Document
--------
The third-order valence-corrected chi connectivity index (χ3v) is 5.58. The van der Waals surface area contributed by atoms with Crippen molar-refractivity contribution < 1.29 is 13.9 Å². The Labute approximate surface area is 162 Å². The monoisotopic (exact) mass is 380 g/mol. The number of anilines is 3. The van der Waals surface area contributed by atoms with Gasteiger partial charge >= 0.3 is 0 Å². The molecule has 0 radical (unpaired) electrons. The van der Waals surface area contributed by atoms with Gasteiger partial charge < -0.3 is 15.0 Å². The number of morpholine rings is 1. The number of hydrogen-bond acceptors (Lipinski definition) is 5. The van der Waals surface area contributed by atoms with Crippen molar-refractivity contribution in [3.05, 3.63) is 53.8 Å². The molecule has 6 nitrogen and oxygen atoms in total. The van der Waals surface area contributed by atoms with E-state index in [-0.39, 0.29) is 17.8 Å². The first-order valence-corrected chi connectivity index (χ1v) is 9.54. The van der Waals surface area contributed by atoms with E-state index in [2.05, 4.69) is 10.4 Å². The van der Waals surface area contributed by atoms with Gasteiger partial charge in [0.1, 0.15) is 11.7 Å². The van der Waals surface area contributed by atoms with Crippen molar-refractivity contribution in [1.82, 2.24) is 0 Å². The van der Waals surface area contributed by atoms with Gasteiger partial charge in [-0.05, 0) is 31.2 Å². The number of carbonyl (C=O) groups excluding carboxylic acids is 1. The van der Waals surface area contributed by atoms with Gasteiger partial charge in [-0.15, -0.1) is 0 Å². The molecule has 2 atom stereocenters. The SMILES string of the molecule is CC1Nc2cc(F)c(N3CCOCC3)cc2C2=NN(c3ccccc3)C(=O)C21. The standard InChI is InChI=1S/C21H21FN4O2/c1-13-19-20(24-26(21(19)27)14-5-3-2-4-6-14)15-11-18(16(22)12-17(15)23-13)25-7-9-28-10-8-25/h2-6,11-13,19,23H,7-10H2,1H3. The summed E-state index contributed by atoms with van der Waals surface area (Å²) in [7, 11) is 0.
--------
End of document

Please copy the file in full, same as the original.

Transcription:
The third-order valence-corrected chi connectivity index (χ3v) is 5.58. The van der Waals surface area contributed by atoms with Crippen molar-refractivity contribution < 1.29 is 13.9 Å². The Labute approximate surface area is 162 Å². The monoisotopic (exact) mass is 380 g/mol. The number of anilines is 3. The van der Waals surface area contributed by atoms with Gasteiger partial charge >= 0.3 is 0 Å². The molecule has 0 radical (unpaired) electrons. The van der Waals surface area contributed by atoms with Gasteiger partial charge < -0.3 is 15.0 Å². The number of morpholine rings is 1. The number of hydrogen-bond acceptors (Lipinski definition) is 5. The van der Waals surface area contributed by atoms with Crippen molar-refractivity contribution in [3.05, 3.63) is 53.8 Å². The molecule has 6 nitrogen and oxygen atoms in total. The van der Waals surface area contributed by atoms with E-state index in [-0.39, 0.29) is 17.8 Å². The first-order valence-corrected chi connectivity index (χ1v) is 9.54. The van der Waals surface area contributed by atoms with E-state index in [2.05, 4.69) is 10.4 Å². The van der Waals surface area contributed by atoms with Gasteiger partial charge in [0.1, 0.15) is 11.7 Å². The van der Waals surface area contributed by atoms with Crippen molar-refractivity contribution in [1.82, 2.24) is 0 Å². The van der Waals surface area contributed by atoms with Gasteiger partial charge in [-0.05, 0) is 31.2 Å². The number of carbonyl (C=O) groups excluding carboxylic acids is 1. The van der Waals surface area contributed by atoms with Gasteiger partial charge in [-0.15, -0.1) is 0 Å². The molecule has 2 atom stereocenters. The SMILES string of the molecule is CC1Nc2cc(F)c(N3CCOCC3)cc2C2=NN(c3ccccc3)C(=O)C21. The standard InChI is InChI=1S/C21H21FN4O2/c1-13-19-20(24-26(21(19)27)14-5-3-2-4-6-14)15-11-18(16(22)12-17(15)23-13)25-7-9-28-10-8-25/h2-6,11-13,19,23H,7-10H2,1H3. The summed E-state index contributed by atoms with van der Waals surface area (Å²) in [7, 11) is 0.